You’ve seen the scene before. A person walks into a room. Looking sleek, like they just stepped out of Saks Fifth Avenue. They put their briefcase on the table, pull out a folder, and calmly pass it to their counterpart on the other side. The tension in that room is palpable. Only then does someone speak, cutting the silence in the room with the sharp edge of their words. Then, a hot-blooded discussion ensues where both sides make impassioned arguments in favor of their cause.
Negotiations are tense. That’s just their nature. Sometimes, when people have to negotiate for something, at work or in a high-pressure situation, they’re uncomfortable doing it. Not everyone was destined to be a trial lawyer or dominate boardroom negotiations.
However, having a few solid tips and strategies in your back pocket before going into any negotiation can have you coming out on the other side feeling like a winner. Also, it can help calm any nerves or anxiety you may have before things kick off. So with that in mind, here are some negotiation tips and tricks to help you be a better negotiator.
This is kind of self-explanatory, but when you’re going into a negotiation, you should come prepared. That means having notes. That means knowing what you’re going to say and having sufficient data to back up your points. It’s also a great idea to practice before as well. Either with a friend, a colleague, or even by yourself in the mirror. Theorize what your counterparty’s arguments will be to yours, and rehearse your rebuttals. Go down your list, point by point, until you know your info like the back of your hand.
Then when the time comes for the real negotiation, you’re ready to handle almost any objection that comes your way. You’ll be more confident in what you’re saying, and that confidence will be clearly noticed by your counterparty. Being prepared for anything is always a great idea, but it is especially important when going into a negotiation.
Read also: Smart tips for signing online
Communication is always key. When you’re entering into a negotiation phase, it brings an elevated importance. For a good reason, because many times miscommunication can lead to negative outcomes during discussions. Deals can break down, or negotiations can go sour because something was taken the wrong way or poorly explained. So, in order to solve that, it’s wise to be upfront and clear about everything from the get-go.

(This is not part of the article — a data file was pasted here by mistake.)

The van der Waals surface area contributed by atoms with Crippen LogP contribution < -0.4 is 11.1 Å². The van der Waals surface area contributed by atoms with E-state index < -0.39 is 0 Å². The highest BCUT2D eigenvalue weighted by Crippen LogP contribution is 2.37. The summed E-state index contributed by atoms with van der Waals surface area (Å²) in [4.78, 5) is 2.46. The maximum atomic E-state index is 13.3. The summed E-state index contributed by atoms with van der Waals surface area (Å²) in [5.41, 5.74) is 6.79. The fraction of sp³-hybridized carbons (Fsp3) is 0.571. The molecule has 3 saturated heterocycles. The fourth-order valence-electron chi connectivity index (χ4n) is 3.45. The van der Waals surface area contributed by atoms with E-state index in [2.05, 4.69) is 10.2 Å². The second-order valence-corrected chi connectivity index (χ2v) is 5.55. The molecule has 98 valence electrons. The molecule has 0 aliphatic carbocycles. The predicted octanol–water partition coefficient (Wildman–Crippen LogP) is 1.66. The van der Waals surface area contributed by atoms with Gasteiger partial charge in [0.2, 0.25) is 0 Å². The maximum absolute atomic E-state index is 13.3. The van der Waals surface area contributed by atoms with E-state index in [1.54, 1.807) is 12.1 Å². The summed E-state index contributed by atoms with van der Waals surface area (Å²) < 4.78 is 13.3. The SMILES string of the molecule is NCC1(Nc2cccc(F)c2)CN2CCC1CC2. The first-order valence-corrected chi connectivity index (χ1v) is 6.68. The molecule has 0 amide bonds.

Before even starting, manage your own and your counterparty’s expectations. Both parties should be aware of what the goals and expected outcomes are. Then, finding common ground to agree on will be a lot easier.
As an example, Company A goes into negotiations expecting to acquire Company B, but Company B is expecting to enter into a strategic partnership with Company A. Since both parties have different expected outcomes and have prepared for such, negotiations may be a bit more prickly than anticipated. This is why having clear communication before even starting is paramount in order to have a successful negotiation.
Read the room
Situational awareness is another important skill to have when negotiating. As an example, don’t put all your cards on the table at once. Read the room and take the temperature of discussions before escalating or revealing your whole hand. Remain calm and composed throughout discussions, even if things aren’t going your way. If you have to go nuclear as a last resort, then so be it. But most of the time successful negotiations can be achieved just by remaining the cooler of the two parties.
So, as a tip, work on that poker face of yours. People will always try to read your emotions by evaluating your facial expressions and body language. If you’re able to keep that under wraps, especially when or if things get heated, then you’re a step ahead of your counterparty. And any edge they could get from reading your emotions is out the window.